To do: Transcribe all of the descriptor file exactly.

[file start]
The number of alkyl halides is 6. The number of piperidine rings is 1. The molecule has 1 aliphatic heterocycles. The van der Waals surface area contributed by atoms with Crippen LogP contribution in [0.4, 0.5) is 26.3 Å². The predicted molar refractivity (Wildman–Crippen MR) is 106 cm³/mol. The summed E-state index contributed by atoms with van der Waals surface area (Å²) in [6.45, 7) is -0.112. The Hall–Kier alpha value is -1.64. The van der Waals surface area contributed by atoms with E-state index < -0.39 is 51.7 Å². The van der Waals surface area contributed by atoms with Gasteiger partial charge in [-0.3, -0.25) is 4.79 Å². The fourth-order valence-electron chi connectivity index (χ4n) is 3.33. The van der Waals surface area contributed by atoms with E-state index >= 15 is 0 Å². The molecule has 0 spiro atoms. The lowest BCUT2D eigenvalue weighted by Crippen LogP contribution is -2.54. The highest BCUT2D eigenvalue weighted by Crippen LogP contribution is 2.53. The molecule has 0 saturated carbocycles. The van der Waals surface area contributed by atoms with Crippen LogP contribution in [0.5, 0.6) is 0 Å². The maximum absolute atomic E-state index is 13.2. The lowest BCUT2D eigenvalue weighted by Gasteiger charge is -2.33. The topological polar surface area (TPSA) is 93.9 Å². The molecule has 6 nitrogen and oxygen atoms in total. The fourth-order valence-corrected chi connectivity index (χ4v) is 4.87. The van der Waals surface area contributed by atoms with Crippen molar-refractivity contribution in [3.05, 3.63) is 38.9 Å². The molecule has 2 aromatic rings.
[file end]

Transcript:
The number of alkyl halides is 6. The number of piperidine rings is 1. The molecule has 1 aliphatic heterocycles. The van der Waals surface area contributed by atoms with Crippen LogP contribution in [0.4, 0.5) is 26.3 Å². The predicted molar refractivity (Wildman–Crippen MR) is 106 cm³/mol. The summed E-state index contributed by atoms with van der Waals surface area (Å²) in [6.45, 7) is -0.112. The Hall–Kier alpha value is -1.64. The van der Waals surface area contributed by atoms with E-state index < -0.39 is 51.7 Å². The van der Waals surface area contributed by atoms with Gasteiger partial charge in [-0.3, -0.25) is 4.79 Å². The fourth-order valence-electron chi connectivity index (χ4n) is 3.33. The van der Waals surface area contributed by atoms with E-state index >= 15 is 0 Å². The molecule has 0 spiro atoms. The lowest BCUT2D eigenvalue weighted by Crippen LogP contribution is -2.54. The highest BCUT2D eigenvalue weighted by Crippen LogP contribution is 2.53. The molecule has 0 saturated carbocycles. The van der Waals surface area contributed by atoms with Crippen LogP contribution in [0.5, 0.6) is 0 Å². The maximum absolute atomic E-state index is 13.2. The lowest BCUT2D eigenvalue weighted by Gasteiger charge is -2.33. The topological polar surface area (TPSA) is 93.9 Å². The molecule has 6 nitrogen and oxygen atoms in total. The fourth-order valence-corrected chi connectivity index (χ4v) is 4.87. The van der Waals surface area contributed by atoms with Crippen molar-refractivity contribution in [3.05, 3.63) is 38.9 Å². The molecule has 2 aromatic rings.